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Clearing Western misconceptions about China

UK business leader Jonathan Geldart seeks to portray a balanced perspective of the country through extensive experience

By Chen Yingqun | China Daily | Updated: 2024-03-26 07:39

Jonathan Geldart and two of his friends at the launch event of his book Notes From a Beijing Coffeeshop in 2015. [Photo for China Daily]

Geldart left China in 2018 but continued to try to provide a balanced perspective as to how cultural differences do not have to be blockers to progress and understanding.

His role at the IoD gives him direct access to not only tens of thousands of UK businesses and their leadership but also to the UK government.

"I endeavor to provide a neutral, apolitical and balanced approach on all we undertake as one of the major UK institutions. In this regard, I also seek to provide balance to the debate on China, its impact on the world and its business opportunity," he said.

As the world continues to develop and many countries look inward to their economic well-being, there remains the utmost importance that the world works to each other's mutual benefit, he said.

"It is impossible to ignore China from a business perspective. The country has already, and will continue to, play a significant role in the development of the global economy."

China can support the progress the world wishes to make on important matters, from climate change to artificial intelligence, the development of new medicines and scientific discoveries, he said.

"Politicians must undertake the policies that they believe are right for any individual country. However, working in a thoughtful and collaborative way at a business and personal level is essential for the good of all."

China has had an enormous influence on his work and life, Geldart said, and he remains connected to the country through his friendships and the development of IoD's governance courses in China.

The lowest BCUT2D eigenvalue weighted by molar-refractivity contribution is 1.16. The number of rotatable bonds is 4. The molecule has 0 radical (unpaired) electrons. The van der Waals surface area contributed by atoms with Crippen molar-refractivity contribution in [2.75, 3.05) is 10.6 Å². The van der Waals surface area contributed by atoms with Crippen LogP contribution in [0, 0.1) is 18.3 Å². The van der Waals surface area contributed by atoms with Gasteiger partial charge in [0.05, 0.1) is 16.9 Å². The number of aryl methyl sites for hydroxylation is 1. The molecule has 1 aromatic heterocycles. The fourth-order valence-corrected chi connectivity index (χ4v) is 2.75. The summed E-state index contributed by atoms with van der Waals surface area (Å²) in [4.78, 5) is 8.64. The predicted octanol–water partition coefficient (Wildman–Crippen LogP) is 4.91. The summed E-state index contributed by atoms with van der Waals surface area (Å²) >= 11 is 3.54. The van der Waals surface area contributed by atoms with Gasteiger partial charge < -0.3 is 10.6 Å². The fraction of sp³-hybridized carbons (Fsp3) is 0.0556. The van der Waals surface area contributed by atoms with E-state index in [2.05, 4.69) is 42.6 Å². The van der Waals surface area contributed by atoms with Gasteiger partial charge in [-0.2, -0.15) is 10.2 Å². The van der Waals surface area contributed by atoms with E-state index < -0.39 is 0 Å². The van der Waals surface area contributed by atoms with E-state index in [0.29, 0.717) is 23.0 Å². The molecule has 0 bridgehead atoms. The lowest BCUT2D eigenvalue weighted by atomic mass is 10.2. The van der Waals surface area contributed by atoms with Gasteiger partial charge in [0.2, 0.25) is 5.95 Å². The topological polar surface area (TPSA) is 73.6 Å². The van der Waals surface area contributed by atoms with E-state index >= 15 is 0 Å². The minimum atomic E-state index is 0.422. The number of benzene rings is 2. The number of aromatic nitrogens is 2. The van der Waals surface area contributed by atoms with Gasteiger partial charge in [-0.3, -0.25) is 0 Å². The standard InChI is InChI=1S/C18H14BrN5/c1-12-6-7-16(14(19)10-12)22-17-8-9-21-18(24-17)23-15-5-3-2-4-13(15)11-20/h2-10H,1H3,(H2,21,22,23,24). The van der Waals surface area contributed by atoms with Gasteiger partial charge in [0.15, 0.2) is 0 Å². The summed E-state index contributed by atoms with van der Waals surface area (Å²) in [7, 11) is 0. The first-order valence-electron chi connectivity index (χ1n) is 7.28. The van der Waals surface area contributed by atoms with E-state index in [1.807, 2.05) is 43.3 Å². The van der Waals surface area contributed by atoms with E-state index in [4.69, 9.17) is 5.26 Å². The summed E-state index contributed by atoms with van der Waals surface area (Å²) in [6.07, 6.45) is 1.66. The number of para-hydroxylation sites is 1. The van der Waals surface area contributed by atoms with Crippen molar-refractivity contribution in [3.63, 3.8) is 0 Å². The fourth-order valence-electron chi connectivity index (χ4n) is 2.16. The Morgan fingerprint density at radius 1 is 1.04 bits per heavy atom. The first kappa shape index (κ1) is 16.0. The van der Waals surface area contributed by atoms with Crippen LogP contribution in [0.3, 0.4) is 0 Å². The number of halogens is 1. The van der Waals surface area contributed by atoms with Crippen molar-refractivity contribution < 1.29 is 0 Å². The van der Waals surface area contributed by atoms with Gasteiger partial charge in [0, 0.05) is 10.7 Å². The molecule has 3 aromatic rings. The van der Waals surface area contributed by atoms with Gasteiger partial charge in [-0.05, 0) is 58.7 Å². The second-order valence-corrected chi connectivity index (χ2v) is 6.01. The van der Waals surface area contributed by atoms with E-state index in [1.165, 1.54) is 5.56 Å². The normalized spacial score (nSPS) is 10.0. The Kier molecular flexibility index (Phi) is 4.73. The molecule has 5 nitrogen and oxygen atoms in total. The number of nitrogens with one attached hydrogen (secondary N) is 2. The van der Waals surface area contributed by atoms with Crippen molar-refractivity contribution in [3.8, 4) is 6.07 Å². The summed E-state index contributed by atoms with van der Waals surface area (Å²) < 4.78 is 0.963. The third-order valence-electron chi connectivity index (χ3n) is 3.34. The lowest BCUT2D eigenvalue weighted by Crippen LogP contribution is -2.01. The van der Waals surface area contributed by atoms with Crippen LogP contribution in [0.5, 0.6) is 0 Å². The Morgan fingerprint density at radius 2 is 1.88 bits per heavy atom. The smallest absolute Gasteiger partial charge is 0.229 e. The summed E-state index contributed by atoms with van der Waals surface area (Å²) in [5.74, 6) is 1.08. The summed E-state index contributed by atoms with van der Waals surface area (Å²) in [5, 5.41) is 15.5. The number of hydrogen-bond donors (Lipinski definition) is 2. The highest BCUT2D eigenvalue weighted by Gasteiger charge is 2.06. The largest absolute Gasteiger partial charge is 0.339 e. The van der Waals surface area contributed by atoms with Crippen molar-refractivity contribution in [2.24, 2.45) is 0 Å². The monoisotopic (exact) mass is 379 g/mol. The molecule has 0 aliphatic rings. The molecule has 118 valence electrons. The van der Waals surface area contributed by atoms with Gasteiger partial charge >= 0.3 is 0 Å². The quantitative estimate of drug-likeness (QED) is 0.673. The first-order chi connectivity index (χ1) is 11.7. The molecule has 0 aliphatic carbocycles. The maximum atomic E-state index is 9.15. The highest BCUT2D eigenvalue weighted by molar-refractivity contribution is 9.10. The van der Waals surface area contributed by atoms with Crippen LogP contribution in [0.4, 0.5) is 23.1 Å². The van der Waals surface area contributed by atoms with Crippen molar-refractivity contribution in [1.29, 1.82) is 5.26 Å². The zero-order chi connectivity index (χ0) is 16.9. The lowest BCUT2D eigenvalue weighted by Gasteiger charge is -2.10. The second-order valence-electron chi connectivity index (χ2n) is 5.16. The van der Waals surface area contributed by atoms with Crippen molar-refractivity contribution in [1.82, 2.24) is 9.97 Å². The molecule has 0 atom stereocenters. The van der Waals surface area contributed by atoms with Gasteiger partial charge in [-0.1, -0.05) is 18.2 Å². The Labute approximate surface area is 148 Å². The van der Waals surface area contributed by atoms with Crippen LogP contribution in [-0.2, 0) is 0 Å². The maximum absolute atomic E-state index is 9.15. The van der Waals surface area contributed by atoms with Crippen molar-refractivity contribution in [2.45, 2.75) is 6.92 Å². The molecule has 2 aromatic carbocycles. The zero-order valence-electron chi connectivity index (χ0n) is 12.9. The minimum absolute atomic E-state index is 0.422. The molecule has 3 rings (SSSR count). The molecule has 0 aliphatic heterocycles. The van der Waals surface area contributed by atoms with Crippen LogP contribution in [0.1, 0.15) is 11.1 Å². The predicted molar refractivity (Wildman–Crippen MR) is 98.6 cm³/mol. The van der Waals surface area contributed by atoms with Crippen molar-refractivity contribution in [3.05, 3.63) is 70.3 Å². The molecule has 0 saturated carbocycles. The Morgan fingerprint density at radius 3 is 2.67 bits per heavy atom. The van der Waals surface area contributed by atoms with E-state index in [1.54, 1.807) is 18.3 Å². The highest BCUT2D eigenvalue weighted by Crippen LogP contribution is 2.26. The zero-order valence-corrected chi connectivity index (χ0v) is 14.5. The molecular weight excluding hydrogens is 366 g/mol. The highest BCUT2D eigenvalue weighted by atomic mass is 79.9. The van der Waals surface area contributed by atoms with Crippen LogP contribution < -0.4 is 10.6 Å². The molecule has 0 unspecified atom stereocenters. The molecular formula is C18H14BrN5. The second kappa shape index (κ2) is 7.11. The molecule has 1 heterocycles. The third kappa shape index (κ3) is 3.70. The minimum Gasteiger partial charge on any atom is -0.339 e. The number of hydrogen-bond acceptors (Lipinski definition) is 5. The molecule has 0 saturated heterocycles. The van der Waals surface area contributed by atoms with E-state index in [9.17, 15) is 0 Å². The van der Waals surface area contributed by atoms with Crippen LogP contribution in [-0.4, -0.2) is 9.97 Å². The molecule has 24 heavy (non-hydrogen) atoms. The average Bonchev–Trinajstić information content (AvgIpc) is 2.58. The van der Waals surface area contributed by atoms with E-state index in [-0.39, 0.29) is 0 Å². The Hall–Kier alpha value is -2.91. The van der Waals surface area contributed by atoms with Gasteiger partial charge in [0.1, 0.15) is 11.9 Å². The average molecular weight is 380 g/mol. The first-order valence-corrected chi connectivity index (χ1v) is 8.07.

The IoD works with tens of thousands of individual directors in the UK and around the world to support them to be the best directors they can be. Its approach is to teach global good practices in corporate governance and the operations of corporate boards.

It has two active China groups supporting inbound and outbound business interests in the IoD in the UK, and regularly welcomes Chinese business delegations to its flagship headquarters in the heart of London.

Enormous opportunities

"If there is a secret about doing business in China, it is respect," Geldart said. "Respect means taking the time to learn about China. Take the time to read about Chinese history and its culture as well as understand a little of the language. Cast aside received Western wisdom of what others tell you about China. Make up your own mind and be open to investing a bit of your time and of yourself to building the relationships you will need to benefit from the enormous opportunity for collaboration and business that working with China and the Chinese can offer."

The Chinese economy continues to grow and there remains enormous potential for business development in the country, he said.

"I receive more and more reports of businesses believing it is just too difficult to do business in China. Perceptions of difficulty mean the enthusiasm of Western boards to invest is diluted.

"The reality is quite different as China is trying to open investment opportunities and increase attractiveness across many industries and locations."

Geldart said he is very optimistic regarding the future of China-UK business development. Recently, the IoD has signed a memorandum of understanding with the China-Britain Business Council to deliver specialist courses in The Role of the Director and the Board which focuses on good governance, to British businesses in China during 2024. The courses are designed to support businesses to develop their leaders to understand Western board governance.

While living in Yorkshire, England, Geldart said he still regularly drinks Chinese tea and misses the variety of real, freshly prepared Chinese food. And he yearns to return to China some day. "I am still fascinated by Chinese culture and the rich and absorbing history of this often-misunderstood country," he said.

Jonathan Geldart

Director-general of the Institute of Directors

Born: The United Kingdom

Education: 1976-80: Master's in Geography with Archaeology, University of St. Andrews


・ 1988-90: Director, Morrice Partnership

・ 1990-2006: Director, Mid Market Practice, PwC

・ 2006-18: Global Board, Grant Thornton International

・ 2019: Director-General, Institute of Directors


・ The Thoughts of Chairmen Now (2013)

・ Notes From a Beijing Coffeeshop (2015)

・ Inside the Middle Kingdom (2017)

Hobbies: Hiking, mountaineering, mountain running

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